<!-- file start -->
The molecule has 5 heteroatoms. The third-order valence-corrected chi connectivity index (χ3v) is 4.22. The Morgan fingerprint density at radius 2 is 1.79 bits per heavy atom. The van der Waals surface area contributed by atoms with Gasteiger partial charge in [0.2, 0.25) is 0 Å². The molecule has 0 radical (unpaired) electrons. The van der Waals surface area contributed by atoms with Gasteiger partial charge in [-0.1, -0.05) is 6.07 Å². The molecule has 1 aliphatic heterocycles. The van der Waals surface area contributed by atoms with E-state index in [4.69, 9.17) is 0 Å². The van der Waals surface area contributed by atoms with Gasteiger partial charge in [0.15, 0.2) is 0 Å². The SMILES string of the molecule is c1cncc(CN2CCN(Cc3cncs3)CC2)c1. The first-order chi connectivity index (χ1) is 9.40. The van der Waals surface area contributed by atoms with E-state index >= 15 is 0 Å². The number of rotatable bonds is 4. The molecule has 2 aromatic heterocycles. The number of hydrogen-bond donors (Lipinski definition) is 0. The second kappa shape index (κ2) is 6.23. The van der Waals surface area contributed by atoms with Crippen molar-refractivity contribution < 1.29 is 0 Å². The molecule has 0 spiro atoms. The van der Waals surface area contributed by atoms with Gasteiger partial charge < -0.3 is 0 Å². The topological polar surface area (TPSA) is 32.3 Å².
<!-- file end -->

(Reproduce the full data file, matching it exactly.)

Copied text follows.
The molecule has 5 heteroatoms. The third-order valence-corrected chi connectivity index (χ3v) is 4.22. The Morgan fingerprint density at radius 2 is 1.79 bits per heavy atom. The van der Waals surface area contributed by atoms with Gasteiger partial charge in [0.2, 0.25) is 0 Å². The molecule has 0 radical (unpaired) electrons. The van der Waals surface area contributed by atoms with Gasteiger partial charge in [-0.1, -0.05) is 6.07 Å². The molecule has 1 aliphatic heterocycles. The van der Waals surface area contributed by atoms with E-state index in [4.69, 9.17) is 0 Å². The van der Waals surface area contributed by atoms with Gasteiger partial charge in [0.15, 0.2) is 0 Å². The SMILES string of the molecule is c1cncc(CN2CCN(Cc3cncs3)CC2)c1. The first-order chi connectivity index (χ1) is 9.40. The van der Waals surface area contributed by atoms with E-state index >= 15 is 0 Å². The number of rotatable bonds is 4. The molecule has 2 aromatic heterocycles. The number of hydrogen-bond donors (Lipinski definition) is 0. The second kappa shape index (κ2) is 6.23. The van der Waals surface area contributed by atoms with Crippen molar-refractivity contribution < 1.29 is 0 Å². The molecule has 0 spiro atoms. The van der Waals surface area contributed by atoms with Gasteiger partial charge < -0.3 is 0 Å². The topological polar surface area (TPSA) is 32.3 Å².